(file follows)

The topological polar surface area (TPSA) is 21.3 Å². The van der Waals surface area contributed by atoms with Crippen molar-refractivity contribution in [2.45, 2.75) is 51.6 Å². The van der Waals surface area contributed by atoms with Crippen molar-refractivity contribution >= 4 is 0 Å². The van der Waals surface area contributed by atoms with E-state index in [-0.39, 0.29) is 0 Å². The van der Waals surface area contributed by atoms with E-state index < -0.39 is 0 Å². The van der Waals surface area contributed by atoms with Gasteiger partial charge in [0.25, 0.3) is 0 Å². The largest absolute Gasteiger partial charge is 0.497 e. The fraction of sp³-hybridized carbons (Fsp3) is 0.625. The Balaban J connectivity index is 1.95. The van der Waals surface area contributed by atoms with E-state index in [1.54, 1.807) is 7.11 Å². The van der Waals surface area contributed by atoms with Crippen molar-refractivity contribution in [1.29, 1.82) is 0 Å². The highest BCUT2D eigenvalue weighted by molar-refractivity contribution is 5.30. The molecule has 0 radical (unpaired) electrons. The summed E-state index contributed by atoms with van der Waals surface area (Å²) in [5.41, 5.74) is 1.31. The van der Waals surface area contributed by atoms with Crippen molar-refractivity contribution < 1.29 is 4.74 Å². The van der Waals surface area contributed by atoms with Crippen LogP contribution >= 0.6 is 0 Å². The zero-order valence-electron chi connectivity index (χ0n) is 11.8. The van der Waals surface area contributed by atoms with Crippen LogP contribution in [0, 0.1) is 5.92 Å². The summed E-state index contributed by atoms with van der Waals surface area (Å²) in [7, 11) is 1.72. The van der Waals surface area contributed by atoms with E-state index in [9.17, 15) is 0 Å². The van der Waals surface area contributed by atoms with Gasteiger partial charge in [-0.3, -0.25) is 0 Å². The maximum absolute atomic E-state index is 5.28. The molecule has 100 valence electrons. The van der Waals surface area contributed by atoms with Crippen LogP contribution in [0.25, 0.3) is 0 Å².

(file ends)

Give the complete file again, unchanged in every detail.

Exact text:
The topological polar surface area (TPSA) is 21.3 Å². The van der Waals surface area contributed by atoms with Crippen molar-refractivity contribution in [2.45, 2.75) is 51.6 Å². The van der Waals surface area contributed by atoms with Crippen molar-refractivity contribution >= 4 is 0 Å². The van der Waals surface area contributed by atoms with E-state index in [-0.39, 0.29) is 0 Å². The van der Waals surface area contributed by atoms with E-state index < -0.39 is 0 Å². The van der Waals surface area contributed by atoms with Gasteiger partial charge in [0.25, 0.3) is 0 Å². The largest absolute Gasteiger partial charge is 0.497 e. The fraction of sp³-hybridized carbons (Fsp3) is 0.625. The Balaban J connectivity index is 1.95. The van der Waals surface area contributed by atoms with E-state index in [1.54, 1.807) is 7.11 Å². The van der Waals surface area contributed by atoms with Crippen molar-refractivity contribution in [1.29, 1.82) is 0 Å². The highest BCUT2D eigenvalue weighted by molar-refractivity contribution is 5.30. The molecule has 0 radical (unpaired) electrons. The summed E-state index contributed by atoms with van der Waals surface area (Å²) in [5.41, 5.74) is 1.31. The van der Waals surface area contributed by atoms with Crippen molar-refractivity contribution < 1.29 is 4.74 Å². The van der Waals surface area contributed by atoms with Crippen LogP contribution >= 0.6 is 0 Å². The zero-order valence-electron chi connectivity index (χ0n) is 11.8. The van der Waals surface area contributed by atoms with Crippen LogP contribution in [0, 0.1) is 5.92 Å². The summed E-state index contributed by atoms with van der Waals surface area (Å²) in [7, 11) is 1.72. The van der Waals surface area contributed by atoms with E-state index in [9.17, 15) is 0 Å². The van der Waals surface area contributed by atoms with Gasteiger partial charge in [-0.3, -0.25) is 0 Å². The maximum absolute atomic E-state index is 5.28. The molecule has 100 valence electrons. The van der Waals surface area contributed by atoms with Crippen LogP contribution in [0.25, 0.3) is 0 Å².